The Book Of The Thousand Nights And A Night, Vol 1 Page-189

The Book Of The Thousand Nights And A Night, Vol 1

A plain and literal translation of the arabian nights entertainments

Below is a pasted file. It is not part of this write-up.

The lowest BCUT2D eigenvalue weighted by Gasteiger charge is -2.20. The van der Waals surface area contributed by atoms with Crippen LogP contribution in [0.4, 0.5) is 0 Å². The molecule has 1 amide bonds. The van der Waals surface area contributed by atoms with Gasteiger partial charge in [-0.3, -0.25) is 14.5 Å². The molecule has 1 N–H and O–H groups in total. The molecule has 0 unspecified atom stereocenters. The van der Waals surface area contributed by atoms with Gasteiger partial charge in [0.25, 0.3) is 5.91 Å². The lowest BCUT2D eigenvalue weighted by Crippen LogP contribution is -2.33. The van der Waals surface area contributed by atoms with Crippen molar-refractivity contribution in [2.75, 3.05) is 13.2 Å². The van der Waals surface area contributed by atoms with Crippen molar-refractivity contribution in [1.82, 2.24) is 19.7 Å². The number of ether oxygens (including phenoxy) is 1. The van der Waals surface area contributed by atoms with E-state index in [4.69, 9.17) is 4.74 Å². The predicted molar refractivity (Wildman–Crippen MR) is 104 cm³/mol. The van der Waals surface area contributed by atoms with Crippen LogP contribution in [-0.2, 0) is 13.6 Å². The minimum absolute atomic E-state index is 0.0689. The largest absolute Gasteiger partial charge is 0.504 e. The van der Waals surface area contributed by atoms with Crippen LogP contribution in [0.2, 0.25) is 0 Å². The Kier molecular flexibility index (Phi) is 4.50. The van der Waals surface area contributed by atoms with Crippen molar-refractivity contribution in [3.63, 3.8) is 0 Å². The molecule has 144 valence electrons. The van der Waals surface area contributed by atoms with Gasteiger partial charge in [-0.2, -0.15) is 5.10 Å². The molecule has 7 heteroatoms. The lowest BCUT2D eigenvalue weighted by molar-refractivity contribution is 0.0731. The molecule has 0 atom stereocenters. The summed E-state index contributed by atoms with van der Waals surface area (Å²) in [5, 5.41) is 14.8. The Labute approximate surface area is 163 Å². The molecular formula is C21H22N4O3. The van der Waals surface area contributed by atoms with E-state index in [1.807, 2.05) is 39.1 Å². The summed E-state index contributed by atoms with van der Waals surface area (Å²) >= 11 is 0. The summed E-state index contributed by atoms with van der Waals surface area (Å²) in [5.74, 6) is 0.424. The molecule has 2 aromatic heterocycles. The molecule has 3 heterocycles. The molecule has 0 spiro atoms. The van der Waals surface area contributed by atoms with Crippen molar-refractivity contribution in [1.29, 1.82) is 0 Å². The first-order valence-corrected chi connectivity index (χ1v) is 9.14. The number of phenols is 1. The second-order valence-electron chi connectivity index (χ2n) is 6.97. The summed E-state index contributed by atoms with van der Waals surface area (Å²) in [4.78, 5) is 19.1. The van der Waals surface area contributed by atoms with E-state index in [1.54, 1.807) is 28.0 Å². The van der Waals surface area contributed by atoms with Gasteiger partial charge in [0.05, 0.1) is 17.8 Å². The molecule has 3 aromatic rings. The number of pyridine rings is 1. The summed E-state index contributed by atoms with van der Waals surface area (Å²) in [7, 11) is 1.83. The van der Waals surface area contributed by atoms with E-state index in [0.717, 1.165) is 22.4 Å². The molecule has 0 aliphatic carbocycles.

felt something round inside the bosom of her dress and asked her, “O my little maid, what is in thy bosom pocket?”; “O my father,” she replied, “it is an apple with the name of our Lord the Caliph written upon it. Rayh�n our slave brought it to me four days ago and would not let me have it till I gave him two dinars for it.” When Ja’afar heard speak of the slave and the apple, he was glad and put his hand into his child’s pocket [FN#361] and drew out the apple and knew it and rejoiced saying, “O ready Dispeller of trouble ” [FN#362] Then he bade them bring the slave and said to him, “Fie upon thee, Rayhan! whence haddest thou this apple?” “By Allah, O my master,” he replied, “though a lie may get a man once off, yet may truth get him off, and well off, again and again. I did not steal this apple from thy palace nor from the gardens of the Commander of the Faithful. The fact is that five days ago, as I was walking along one of the alleys of this city, I saw some little ones at play and this apple in hand of one of them. So I snatched it from him and beat him and he cried and said, ‘O youth this apple is my mother’s and she is ill. She told my father how she longed for an apple, so he travelled to Bassorah and bought her three apples for three gold pieces, and I took one of them to play withal.’ He wept again, but I paid no heed to what he said and carried it off and brought it here, and my little lady bought it of me for two dinars of gold. And this is the whole story.” When Ja’afar heard his words he marvelled that the murder of the damsel and all this misery should have been caused by his slave; he grieved for the relation of the slave to himself, while rejoicing over his own deliverance, and he repeated these lines: — “If ill betide thee through thy slave, * Make him forthright thy sacrifice: A many serviles thou shalt find, * But life comes once and never twice.” Then he took the slave’s hand and, leading him to the Caliph, related the story from first to last and the Caliph marvelled with extreme astonishment, and laughed till he fell on his back and ordered that the story be recorded and be made public amongst the people. But Ja’afar said, “Marvel not, O Commander of the Faithful, at this adventure, for it is not more wondrous than the History of the Wazir N�r al-D�n Ali of Egypt and his brother Shams al-D�n